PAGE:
In other words, jobs that will help the aging baby boomers do things they physically can no longer do.  The figures above align perfectly with the per capita average wage of $25,000 (in fact the $25,000 is high for these positions).  While these jobs show massive nominal growth, the third top field is deceptive in the above chart.  Biomedical Engineers are the third “fastest” growth field on a percentage basis but the jobs added are small with 9,700 jobs over the next decade (or 970 per year).  Compare that to 607,000 for personal care aides and 706,000 for home health aides.  You can do the above math and see how the middle class is simply being pushed out of the system.

The need for the two income household in many cases is now driven by pure economics.  Both people need to work just to keep the household income steady so they don’t have to end up on food assistance:

median-household-income

Then people wonder why the birthrate has fallen during the last decade.  It also doesn’t help that young Americans have moved back home:

living-at-home1

Where is this recovery happening?  In the stock market?  Most Americans derive very little wealth from the stock market.  Most of the net worth of Americans is tied up in real estate and housing values are now at a post-bubble low.  Many of the companies have made giant profits by slashing wages and expanding overseas.  The silver lining is there is little way to outsource personal care aides and home health aides.  Even then, Japan is looking to add some competition:
japanese robot assistant

“(Tokyo University) Behind these brick walls of Japan’s top university, scientists are studying the future of household chores. And their solution to mopping, laundry and cleaning up the kitchen.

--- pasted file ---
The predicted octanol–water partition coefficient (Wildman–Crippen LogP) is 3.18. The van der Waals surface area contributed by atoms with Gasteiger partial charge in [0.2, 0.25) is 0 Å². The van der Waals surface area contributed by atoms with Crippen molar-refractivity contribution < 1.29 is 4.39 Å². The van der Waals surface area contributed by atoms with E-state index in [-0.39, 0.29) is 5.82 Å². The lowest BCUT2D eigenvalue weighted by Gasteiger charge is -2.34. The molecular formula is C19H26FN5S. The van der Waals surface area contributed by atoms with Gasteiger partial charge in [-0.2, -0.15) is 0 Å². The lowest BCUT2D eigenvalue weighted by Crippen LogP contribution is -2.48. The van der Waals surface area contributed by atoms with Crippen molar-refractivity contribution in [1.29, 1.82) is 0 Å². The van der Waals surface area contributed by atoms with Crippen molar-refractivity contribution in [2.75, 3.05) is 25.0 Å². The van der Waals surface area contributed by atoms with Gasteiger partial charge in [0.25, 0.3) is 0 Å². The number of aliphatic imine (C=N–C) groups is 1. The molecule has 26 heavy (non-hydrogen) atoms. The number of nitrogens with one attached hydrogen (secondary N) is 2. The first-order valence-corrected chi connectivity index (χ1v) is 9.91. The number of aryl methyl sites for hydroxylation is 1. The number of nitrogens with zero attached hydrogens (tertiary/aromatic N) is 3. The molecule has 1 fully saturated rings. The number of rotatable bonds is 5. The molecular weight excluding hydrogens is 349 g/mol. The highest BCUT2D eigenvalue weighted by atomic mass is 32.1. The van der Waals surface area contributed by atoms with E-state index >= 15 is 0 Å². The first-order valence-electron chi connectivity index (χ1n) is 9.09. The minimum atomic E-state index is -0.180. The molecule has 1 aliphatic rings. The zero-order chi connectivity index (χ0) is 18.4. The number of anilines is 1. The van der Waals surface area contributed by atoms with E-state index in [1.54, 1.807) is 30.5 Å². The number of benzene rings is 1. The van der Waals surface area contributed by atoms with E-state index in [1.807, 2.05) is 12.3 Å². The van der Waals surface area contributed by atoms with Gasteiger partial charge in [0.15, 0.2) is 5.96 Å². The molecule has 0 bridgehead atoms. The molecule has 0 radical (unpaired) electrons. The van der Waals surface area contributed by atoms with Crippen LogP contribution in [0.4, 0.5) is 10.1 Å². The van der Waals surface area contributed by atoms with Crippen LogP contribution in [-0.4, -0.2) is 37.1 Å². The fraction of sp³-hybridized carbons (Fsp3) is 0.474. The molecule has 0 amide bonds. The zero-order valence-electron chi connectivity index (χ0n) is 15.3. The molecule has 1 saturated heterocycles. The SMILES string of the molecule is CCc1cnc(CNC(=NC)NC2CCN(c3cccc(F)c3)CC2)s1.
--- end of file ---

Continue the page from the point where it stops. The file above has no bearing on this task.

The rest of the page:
Well it lies in the hands of a robot known as AR, or “Assistant Robot.” AR has a host of high-tech functions which are possible because the robot can “see” three dimensional objects.”

Something tells me this robot doesn’t mind doing the household work on less than $20,000 a year.

More to the point though, you have the financial sector that has basically Congress on their dole and the American public fully realizes this.  The public understands the double standard at play.  Fierce austerity for the majority, crony capitalism and bailouts for the financial sector.  In other words, a healthy middle class is being replaced by an entrenched banking oligarchy.

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20 Comments on this post

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  1. jack stephens said:

    Yet the people who are on the losing end of this development vote for political representatives who are openly in favor of the status quo. So who do they have to blame?

    March 8th, 2012 at 9:59 am
  2. surfaddict said:

    Where the heck did you get that first chart? It must be adjusted for inflation, cuzz in 1986 I gladly worked ofr $4 / an hour which is off the scale!!

    March 8th, 2012 at 11:40 am
  3. droubal said:

    It is amazing, given the low confidence in congress, that we keep re-electing the same people.

    We need a lot more people to realize that they are not obligated to vote Democrat or Republican, there are other parties.

    Maybe they are satisfied with their representative and the numbers just refer to what they think of the other party, that they don’t vote for.
    I keep waiting for us to wake up, but it doesn’t appear to be happening.

    March 9th, 2012 at 7:15 am
  4. Henry Hub said:

    The reason that Americans keep reelecting people who look after Wall Street & corporate interests instead of the American people interests is because Americans are voting for or against Abortion, Gay Marriage, and flag burning, etc. They are their own worst enemy.